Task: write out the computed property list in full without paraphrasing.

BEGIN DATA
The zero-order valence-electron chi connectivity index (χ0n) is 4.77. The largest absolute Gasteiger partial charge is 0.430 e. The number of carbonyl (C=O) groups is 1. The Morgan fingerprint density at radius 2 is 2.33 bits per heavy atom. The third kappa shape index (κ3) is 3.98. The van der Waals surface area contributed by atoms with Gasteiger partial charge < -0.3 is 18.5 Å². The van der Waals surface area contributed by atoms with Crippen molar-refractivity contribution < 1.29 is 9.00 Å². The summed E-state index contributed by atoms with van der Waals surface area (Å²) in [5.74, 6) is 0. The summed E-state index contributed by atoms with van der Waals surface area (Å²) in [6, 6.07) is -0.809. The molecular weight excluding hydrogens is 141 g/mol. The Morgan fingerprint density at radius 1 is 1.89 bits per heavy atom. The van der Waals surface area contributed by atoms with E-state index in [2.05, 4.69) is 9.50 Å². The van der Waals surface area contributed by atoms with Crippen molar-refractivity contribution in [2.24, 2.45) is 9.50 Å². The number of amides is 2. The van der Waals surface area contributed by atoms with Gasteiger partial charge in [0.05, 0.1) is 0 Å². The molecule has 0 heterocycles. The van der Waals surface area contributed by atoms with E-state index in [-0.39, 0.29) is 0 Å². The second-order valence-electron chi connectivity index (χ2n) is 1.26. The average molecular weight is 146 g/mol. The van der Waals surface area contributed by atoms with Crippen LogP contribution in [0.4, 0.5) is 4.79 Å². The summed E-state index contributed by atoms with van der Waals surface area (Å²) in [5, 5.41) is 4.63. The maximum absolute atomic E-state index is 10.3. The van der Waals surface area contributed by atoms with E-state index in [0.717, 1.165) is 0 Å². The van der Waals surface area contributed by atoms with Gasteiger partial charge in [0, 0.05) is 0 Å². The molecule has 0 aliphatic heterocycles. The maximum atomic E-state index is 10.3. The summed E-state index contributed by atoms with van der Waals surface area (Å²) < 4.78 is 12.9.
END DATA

The zero-order valence-electron chi connectivity index (χ0n) is 4.77. The largest absolute Gasteiger partial charge is 0.430 e. The number of carbonyl (C=O) groups is 1. The Morgan fingerprint density at radius 2 is 2.33 bits per heavy atom. The third kappa shape index (κ3) is 3.98. The van der Waals surface area contributed by atoms with Gasteiger partial charge < -0.3 is 18.5 Å². The van der Waals surface area contributed by atoms with Crippen molar-refractivity contribution < 1.29 is 9.00 Å². The summed E-state index contributed by atoms with van der Waals surface area (Å²) in [5.74, 6) is 0. The summed E-state index contributed by atoms with van der Waals surface area (Å²) in [6, 6.07) is -0.809. The molecular weight excluding hydrogens is 141 g/mol. The Morgan fingerprint density at radius 1 is 1.89 bits per heavy atom. The van der Waals surface area contributed by atoms with E-state index in [2.05, 4.69) is 9.50 Å². The van der Waals surface area contributed by atoms with Crippen molar-refractivity contribution in [2.24, 2.45) is 9.50 Å². The number of amides is 2. The van der Waals surface area contributed by atoms with Gasteiger partial charge in [0.05, 0.1) is 0 Å². The molecule has 0 heterocycles. The van der Waals surface area contributed by atoms with E-state index in [-0.39, 0.29) is 0 Å². The second-order valence-electron chi connectivity index (χ2n) is 1.26. The average molecular weight is 146 g/mol. The van der Waals surface area contributed by atoms with Crippen LogP contribution in [0.4, 0.5) is 4.79 Å². The summed E-state index contributed by atoms with van der Waals surface area (Å²) in [5, 5.41) is 4.63. The maximum absolute atomic E-state index is 10.3. The van der Waals surface area contributed by atoms with E-state index in [0.717, 1.165) is 0 Å². The van der Waals surface area contributed by atoms with Gasteiger partial charge in [0, 0.05) is 0 Å². The molecule has 0 aliphatic heterocycles. The maximum atomic E-state index is 10.3. The summed E-state index contributed by atoms with van der Waals surface area (Å²) < 4.78 is 12.9.